Please see this Event Guide for more information on all events.

There are three main forms of debate in which our team competes: Congress, Lincoln-Douglas and Public Forum. All the information below is provided by the National Speech and Debate Association. Please click here to see more information (including videos and topic examples).

Please click here for more in-depth descriptions of all events.

Congressional Debate

Congressional Debate Captains: Yani Iben, Henry Josephson, and Anusha Kejriwal.
Executive Board Members: Sanah Singh and Hannah Hirsch.

Congressional Debate is like a simulation of the real United States legislature. A group of 10-25 students, called a Chamber, will compete in a legislative session. A series of bills and resolutions will be proposed by students from various schools. Students in turn will be selected by a presiding officer — a student elected to conduct the business of the round — to give speeches both advocating for and encouraging the defeat of the measure in front of them. Following each speech, competitors will be able to pose questions of the speaker. Once debate is exhausted on a particular item, the chamber will vote either to pass or fail the legislation, and debate moves on to the next item.

Legislation comes in two types — a bill and a resolution. A bill is a plan of action, detailing how a particular policy proposal will be implemented. A resolution, meanwhile, is a statement expressing the opinion of the chamber.

Typically, one session of Congress lasts about 2-3 hours. During that time, students typically give speeches 3 minutes in length. The first two speeches on a piece of legislation are known as the first advocacy, or first pro, and the first rejection, or first con. These speeches are followed by 2 minutes of cross examination. After the first pro and con speech are established, each additional speaker is subject to one minute of cross examination by the chamber.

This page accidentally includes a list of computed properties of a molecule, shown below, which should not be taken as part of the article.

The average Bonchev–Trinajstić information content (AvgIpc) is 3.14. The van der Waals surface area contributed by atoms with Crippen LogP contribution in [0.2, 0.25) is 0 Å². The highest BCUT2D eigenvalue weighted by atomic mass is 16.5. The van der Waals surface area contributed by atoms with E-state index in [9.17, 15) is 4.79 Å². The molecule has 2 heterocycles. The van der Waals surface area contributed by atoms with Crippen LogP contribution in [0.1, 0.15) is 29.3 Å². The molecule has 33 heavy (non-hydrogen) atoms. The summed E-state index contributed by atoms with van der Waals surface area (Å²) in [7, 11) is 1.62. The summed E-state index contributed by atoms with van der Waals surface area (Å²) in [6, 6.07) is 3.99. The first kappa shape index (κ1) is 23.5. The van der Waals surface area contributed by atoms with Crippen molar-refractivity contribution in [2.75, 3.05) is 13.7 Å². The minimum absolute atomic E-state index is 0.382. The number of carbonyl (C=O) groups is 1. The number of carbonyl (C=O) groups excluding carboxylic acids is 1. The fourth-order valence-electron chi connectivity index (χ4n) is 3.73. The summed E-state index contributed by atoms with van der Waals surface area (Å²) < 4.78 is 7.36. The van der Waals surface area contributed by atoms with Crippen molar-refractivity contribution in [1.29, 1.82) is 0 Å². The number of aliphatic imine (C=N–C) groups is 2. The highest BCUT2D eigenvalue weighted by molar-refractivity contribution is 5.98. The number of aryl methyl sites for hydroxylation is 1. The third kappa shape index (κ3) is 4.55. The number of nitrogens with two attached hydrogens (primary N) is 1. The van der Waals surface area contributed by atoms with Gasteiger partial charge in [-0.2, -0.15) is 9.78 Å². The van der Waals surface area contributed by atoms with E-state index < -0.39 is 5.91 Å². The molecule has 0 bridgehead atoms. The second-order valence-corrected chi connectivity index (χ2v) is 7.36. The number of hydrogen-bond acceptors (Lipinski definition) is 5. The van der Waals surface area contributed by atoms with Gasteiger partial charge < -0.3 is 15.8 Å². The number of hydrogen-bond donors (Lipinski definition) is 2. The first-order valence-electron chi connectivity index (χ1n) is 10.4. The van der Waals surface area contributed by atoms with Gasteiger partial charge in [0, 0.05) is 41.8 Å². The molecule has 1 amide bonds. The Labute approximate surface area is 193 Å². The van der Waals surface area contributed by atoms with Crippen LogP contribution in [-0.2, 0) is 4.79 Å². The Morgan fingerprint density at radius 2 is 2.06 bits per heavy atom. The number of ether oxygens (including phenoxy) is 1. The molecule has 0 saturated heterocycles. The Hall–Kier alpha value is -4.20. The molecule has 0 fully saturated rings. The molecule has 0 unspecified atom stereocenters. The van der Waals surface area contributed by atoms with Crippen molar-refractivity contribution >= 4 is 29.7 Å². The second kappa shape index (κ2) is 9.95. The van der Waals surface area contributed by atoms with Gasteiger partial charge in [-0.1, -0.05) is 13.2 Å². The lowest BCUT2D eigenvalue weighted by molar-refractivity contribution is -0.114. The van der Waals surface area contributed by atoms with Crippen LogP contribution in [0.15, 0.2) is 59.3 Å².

Lincoln-Douglas Debate

Lincoln Douglas Captains: Amanda Huang and Anusha Veluri.
Executive Board Members: Eden Elder, Kevin Wang, and Joy Luo.

In this one-on-one format, students debate a topic provided by the National Speech & Debate Association. Topics range from individual freedom versus the collective good to economic development versus environmental protection. Students may consult evidence gathered prior to the debate but may not use the internet in round. An entire debate is roughly 45 minutes and consists of constructive speeches, rebuttals, and cross-examination.

Lincoln-Douglas Debate typically appeals to individuals who like to debate, but prefer a one-on-one format as opposed to a team or group setting. Additionally, individuals who enjoy LD like exploring questions of how society ought to be. Many people refer to LD Debate as a “values” debate, as questions of morality and justice are commonly examined. Students prepare cases and then engage in an exchange of cross-examinations and rebuttals in an attempt to convince a judge that s/he is the better debater in the round.

Public Forum Debate

Public Forum Captains: Somil Agarwal, Vikram Mahendru, and Savannah Prager.
Executive Board Members: Anna Bansal and Charlie Davis.

Originating as the "layman's debate event", competitors debate an issue of national/contemporary importance, ideally to appeal to the common person. Public Forum involves opposing teams of two, debating a topic concerning a current event. Proceeding a coin toss, the winners choose which side to debate (PRO or CON) or which speaker position they prefer (1st or 2nd), and the other team receives the remaining option. Students present cases, engage in rebuttal and refutation, and also participate in a “crossfire” (similar to a cross examination) with the opportunity to question the opposing team. Often times community members are recruited to judge this event.